The decision in DW v Nobel Plastiques Ibérica SA [1] was delivered by the Court of Justice of the European Union (the “Court”) in September 2019 in response to a request for a preliminary ruling from a Spanish court on the interpretation of Directive 2000/78/EC (the “Equality Directive”).

This decision merits analysis in the current environment as it serves as an important reminder about the potential consequences that the selection criteria used in a redundancy process may have.

In this case, the Court held that the Equality Directive must be interpreted to mean that the health of a worker categorised as being particularly vulnerable to occupational risks only came within the meaning of ‘disability’ under the Equality Directive where the disability led to a limitation of capacity (grounded in, inter alia, long term mental, psychological or physical impairments) that could hamper the full, effective participation of the worker in his/her professional life in the same manner as other workers.

The Court also concluded that the Equality Directive must be interpreted to mean that a dismissal of a disabled worker for ‘objective reasons’, on the basis that he/she fulfilled the selection criteria used by the employer to identify the individuals to be dismissed, will amount to indirect discrimination on the basis of disability unless the employer, before applying the selection criteria, had provided reasonable accommodation to the worker.


The applicant in the substantive proceedings before the Spanish court had been dismissed by the respondent “…on objective grounds” for “…economic, technical, production and organisational reasons”. Nine other workers employed by the respondent had also been dismissed on the same date. The applicant challenged her dismissal on the basis that before it was effected, she had been diagnosed with epicondylitis, which was classified under Spanish law as an ‘occupational disease’.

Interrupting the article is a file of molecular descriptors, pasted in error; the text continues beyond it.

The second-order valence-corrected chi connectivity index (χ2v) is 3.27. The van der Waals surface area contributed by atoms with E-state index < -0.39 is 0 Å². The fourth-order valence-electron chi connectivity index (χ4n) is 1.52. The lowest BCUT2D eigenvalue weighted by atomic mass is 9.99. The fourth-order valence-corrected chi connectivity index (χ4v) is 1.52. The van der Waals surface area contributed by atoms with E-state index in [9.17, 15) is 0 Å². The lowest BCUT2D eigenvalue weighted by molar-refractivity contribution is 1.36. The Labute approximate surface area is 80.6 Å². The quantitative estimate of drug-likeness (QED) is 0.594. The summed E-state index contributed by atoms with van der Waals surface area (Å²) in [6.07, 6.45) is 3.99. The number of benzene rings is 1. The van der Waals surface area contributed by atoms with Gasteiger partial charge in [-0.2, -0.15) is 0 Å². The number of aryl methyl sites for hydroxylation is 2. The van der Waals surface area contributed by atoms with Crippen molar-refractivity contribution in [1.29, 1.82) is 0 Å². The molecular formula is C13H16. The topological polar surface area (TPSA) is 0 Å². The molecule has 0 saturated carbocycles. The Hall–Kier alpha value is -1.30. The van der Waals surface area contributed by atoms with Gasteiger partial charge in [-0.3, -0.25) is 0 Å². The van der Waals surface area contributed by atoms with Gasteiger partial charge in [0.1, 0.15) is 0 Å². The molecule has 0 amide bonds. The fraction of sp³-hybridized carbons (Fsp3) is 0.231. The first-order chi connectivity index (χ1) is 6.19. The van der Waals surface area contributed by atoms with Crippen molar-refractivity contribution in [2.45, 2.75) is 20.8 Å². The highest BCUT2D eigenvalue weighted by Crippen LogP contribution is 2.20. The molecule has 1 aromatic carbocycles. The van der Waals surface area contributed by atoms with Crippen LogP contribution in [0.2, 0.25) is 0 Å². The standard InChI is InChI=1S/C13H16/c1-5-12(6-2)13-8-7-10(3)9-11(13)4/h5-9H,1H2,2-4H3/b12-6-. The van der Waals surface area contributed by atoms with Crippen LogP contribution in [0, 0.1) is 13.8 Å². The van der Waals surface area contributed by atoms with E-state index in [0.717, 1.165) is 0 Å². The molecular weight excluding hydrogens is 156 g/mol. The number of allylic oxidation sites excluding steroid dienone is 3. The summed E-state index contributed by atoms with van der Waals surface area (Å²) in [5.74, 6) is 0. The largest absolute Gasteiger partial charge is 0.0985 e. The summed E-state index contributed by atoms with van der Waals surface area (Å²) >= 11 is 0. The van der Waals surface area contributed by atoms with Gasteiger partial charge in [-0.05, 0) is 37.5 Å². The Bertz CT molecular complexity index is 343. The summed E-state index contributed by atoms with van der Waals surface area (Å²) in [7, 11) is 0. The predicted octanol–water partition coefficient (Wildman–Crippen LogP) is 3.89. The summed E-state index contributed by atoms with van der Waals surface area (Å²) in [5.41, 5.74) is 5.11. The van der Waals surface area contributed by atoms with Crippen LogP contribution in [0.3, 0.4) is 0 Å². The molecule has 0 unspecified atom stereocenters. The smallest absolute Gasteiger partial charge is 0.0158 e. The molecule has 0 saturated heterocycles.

The applicant was absent from work between September 2011 and April 2014, and subsequently from September 2015 to March 2016, and again during May 2016, following a diagnosis of an anxiety disorder. From December 2011, the applicant had been classified as being a worker “particularly susceptible to occupational risks”, within the meaning of Spanish law. Between April 2016 and August 2016, the applicant presented at the respondent’s medical facility on multiple occasions and sent several letters to the medical facility and to the respondent, seeking to have her workstation adapted to meet her physical needs.

Following an inspection, the Spanish Employment Inspectorate proposed that the respondent be penalised for:

  1. exposing the applicant to ergonomic risks which resulted in her condition; and
  2. failing to alter the conditions in which the applicant carried out her work, after it had become aware of her condition.

Questions Referred

The Spanish court referred four questions to the Court:

  • Must the Equality Directive be interpreted to mean that the health of a worker categorised as being particularly vulnerable to occupational risks, which prevent that worker from performing certain tasks on the basis that those tasks would involve a risk to his/her own health or to that of others, comes within the meaning of ‘disability’ under the Equality Directive?

If the answer to that question is Yes, then: does the dismissal of a worker on economic, technical, organisational and production grounds constitute an act of direct or indirect discrimination, in the context of the Equality Directive, if the worker has a recognised disability, i.e. is particularly susceptible when it comes to performing certain jobs on account of her physical impairments,

  • and therefore has difficulties achieving the productivity levels required in order to avoid being put forward for dismissal?
  • where, in the context of assessing skill-transferability, the jobs that the worker cannot perform due to his/her physical impairments are included as selection criteria for dismissal?
  • where the worker’s physical disability has resulted in long periods of absence or sick leave prior to the dismissal, and absenteeism is included as a selection criterion for dismissal?

The Court’s Preliminary Ruling:

In response to the questions referred, the Court ruled as follows:

Question 1